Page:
CLEARWATER, Fla. — Of everything Kaitlyn McCallum worried about when she first became a mom, what actually became her biggest hurdle had never crossed her mind. 

What You Need To Know

  • James McCallum was born with a giant melanocytic nevus on his back

  • Doctors were initially puzzled by the scabby, hairy mole or birthmark 

  • A specialist in Chicago is now in the process of removing the non-cancerous nevus

  • James, now 2, is thriving despite enduring multiple surgeries 

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“You think, ‘Oh, it’s going to be the lack of sleep, it’s going to be every-two-hour feedings, it’s going to be the price of diapers nowadays,’” McCallum said.

Instead, with her first-born son James, it was a word she had never even heard of before: A ‘nevus.’

Though it took doctors a few months to realize it, James was born with a giant melanocytic nevus on his back. It was a very large mole or birthmark that stretched from the nape of James’ neck three-quarters of the way down his back.

It wasn’t cancerous, but it was scabby, hairy and cumbersome. It also impeded James’ mobility and his ability to sleep on his back.

Kaitlyn and her husband, Tim, connected with a specialist in Chicago. That doctor began the lengthy process of surgically removing the nevus, then attempting to replace the bad nevus skin with expanded good skin.

We first met James, Kaitlyn and Tim at their house in Clearwater. They marveled at how James, who had earned the nickname ‘Ninja Turtle Boy’ in stories about him, seemed like the happiest kid in the world, despite what was growing on his back.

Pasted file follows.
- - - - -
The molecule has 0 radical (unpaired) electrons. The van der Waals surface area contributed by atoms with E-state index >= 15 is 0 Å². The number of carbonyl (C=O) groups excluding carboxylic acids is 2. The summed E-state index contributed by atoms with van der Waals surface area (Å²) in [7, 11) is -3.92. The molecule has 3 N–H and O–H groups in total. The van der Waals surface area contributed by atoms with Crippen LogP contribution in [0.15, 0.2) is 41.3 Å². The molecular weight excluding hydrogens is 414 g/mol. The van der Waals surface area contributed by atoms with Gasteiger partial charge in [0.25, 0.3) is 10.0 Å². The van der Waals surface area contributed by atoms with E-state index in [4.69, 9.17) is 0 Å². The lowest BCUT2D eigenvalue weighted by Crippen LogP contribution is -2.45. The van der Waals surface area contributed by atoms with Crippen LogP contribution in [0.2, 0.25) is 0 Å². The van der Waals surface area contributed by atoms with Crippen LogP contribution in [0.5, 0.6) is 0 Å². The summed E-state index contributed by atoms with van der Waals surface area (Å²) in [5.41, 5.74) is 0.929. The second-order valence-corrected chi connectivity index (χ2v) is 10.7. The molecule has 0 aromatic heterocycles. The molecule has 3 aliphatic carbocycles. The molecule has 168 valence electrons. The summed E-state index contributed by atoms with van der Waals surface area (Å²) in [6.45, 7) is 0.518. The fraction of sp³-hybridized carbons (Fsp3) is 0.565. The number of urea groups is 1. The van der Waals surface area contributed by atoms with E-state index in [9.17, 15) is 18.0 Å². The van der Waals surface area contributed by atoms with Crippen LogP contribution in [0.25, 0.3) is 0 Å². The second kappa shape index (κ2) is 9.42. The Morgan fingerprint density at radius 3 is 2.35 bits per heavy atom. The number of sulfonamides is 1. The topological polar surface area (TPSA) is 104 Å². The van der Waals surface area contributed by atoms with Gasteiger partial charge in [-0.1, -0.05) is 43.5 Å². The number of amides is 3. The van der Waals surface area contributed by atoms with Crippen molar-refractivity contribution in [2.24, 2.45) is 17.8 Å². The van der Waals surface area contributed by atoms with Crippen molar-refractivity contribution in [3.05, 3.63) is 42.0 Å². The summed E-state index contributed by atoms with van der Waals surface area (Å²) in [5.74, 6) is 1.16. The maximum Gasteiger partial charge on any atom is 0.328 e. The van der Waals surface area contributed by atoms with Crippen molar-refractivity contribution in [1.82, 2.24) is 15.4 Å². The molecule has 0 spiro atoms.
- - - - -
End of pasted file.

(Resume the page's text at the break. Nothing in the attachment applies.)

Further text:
James went as a Teenage Mutant Ninja Turtle for Halloween. (Spectrum News)

When we checked back with the trio in November, James’ parents were still amazed.

“The fact that he wakes up with a smile on his face the day after surgery is the most wonderful and insane thing to me,” Kaitlyn said.

“I think my son shows tremendous perseverance and strength,” Tim added.

James, now two years old, has endured three surgeries so far and might need a fourth. But doctors feel confident they can remove the nevus entirely, ultimately leaving James with just a scar. Right now, he’s just tackling the life of a normal toddler.

“No impact at all,” Kaitlyn said. “It’s business as usual. It’s remarkable.”

James also has a new role ahead: big brother. Kaitlyn is pregnant with another boy. Though the nevus is not genetic – there are no increased odds James’ baby brother will have one – Kaitlyn and Tim briefly worried about what to do if this happened again.

Then they realized they know what to do: Like James, just keep smiling and solve the problem – even if it’s one you’ve never heard of before.